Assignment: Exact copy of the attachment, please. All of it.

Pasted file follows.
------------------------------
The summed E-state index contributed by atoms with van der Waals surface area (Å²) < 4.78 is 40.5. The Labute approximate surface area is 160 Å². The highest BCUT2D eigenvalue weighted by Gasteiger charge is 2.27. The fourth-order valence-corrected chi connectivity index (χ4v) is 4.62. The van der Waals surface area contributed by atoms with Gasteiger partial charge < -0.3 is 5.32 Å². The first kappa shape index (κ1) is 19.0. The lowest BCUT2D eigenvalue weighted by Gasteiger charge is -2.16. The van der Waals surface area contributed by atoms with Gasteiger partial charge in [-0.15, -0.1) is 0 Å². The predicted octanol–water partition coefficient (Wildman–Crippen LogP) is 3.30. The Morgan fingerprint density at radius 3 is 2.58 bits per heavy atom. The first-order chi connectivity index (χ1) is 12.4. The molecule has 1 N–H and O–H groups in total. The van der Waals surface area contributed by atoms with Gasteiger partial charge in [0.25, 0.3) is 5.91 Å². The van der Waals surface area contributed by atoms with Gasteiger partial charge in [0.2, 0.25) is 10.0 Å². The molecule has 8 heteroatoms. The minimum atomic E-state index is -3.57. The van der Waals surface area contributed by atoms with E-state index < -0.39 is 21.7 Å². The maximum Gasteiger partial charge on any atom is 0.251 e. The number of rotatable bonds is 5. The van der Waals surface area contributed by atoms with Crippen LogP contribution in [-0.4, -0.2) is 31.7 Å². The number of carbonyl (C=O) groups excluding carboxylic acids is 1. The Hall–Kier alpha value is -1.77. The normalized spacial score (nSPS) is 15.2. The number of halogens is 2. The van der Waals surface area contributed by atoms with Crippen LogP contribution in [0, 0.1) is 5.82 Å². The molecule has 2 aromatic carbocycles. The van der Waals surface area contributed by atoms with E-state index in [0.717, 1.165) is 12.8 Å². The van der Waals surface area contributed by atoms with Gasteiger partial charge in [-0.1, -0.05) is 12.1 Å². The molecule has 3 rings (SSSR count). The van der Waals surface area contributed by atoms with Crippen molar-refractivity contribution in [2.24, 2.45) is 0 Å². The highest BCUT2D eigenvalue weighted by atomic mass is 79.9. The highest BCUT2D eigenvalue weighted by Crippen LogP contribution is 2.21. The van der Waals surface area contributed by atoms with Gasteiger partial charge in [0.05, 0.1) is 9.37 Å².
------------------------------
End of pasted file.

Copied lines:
The summed E-state index contributed by atoms with van der Waals surface area (Å²) < 4.78 is 40.5. The Labute approximate surface area is 160 Å². The highest BCUT2D eigenvalue weighted by Gasteiger charge is 2.27. The fourth-order valence-corrected chi connectivity index (χ4v) is 4.62. The van der Waals surface area contributed by atoms with Gasteiger partial charge < -0.3 is 5.32 Å². The first kappa shape index (κ1) is 19.0. The lowest BCUT2D eigenvalue weighted by Gasteiger charge is -2.16. The van der Waals surface area contributed by atoms with Gasteiger partial charge in [-0.15, -0.1) is 0 Å². The predicted octanol–water partition coefficient (Wildman–Crippen LogP) is 3.30. The Morgan fingerprint density at radius 3 is 2.58 bits per heavy atom. The first-order chi connectivity index (χ1) is 12.4. The molecule has 1 N–H and O–H groups in total. The van der Waals surface area contributed by atoms with Gasteiger partial charge in [0.25, 0.3) is 5.91 Å². The van der Waals surface area contributed by atoms with Gasteiger partial charge in [0.2, 0.25) is 10.0 Å². The molecule has 8 heteroatoms. The minimum atomic E-state index is -3.57. The van der Waals surface area contributed by atoms with E-state index < -0.39 is 21.7 Å². The maximum Gasteiger partial charge on any atom is 0.251 e. The number of rotatable bonds is 5. The van der Waals surface area contributed by atoms with Crippen LogP contribution in [-0.4, -0.2) is 31.7 Å². The number of carbonyl (C=O) groups excluding carboxylic acids is 1. The Hall–Kier alpha value is -1.77. The normalized spacial score (nSPS) is 15.2. The number of halogens is 2. The van der Waals surface area contributed by atoms with Crippen LogP contribution in [0, 0.1) is 5.82 Å². The molecule has 2 aromatic carbocycles. The van der Waals surface area contributed by atoms with E-state index in [0.717, 1.165) is 12.8 Å². The van der Waals surface area contributed by atoms with Gasteiger partial charge in [-0.1, -0.05) is 12.1 Å². The molecule has 3 rings (SSSR count). The van der Waals surface area contributed by atoms with Crippen molar-refractivity contribution in [2.24, 2.45) is 0 Å². The highest BCUT2D eigenvalue weighted by atomic mass is 79.9. The highest BCUT2D eigenvalue weighted by Crippen LogP contribution is 2.21. The van der Waals surface area contributed by atoms with Gasteiger partial charge in [0.05, 0.1) is 9.37 Å².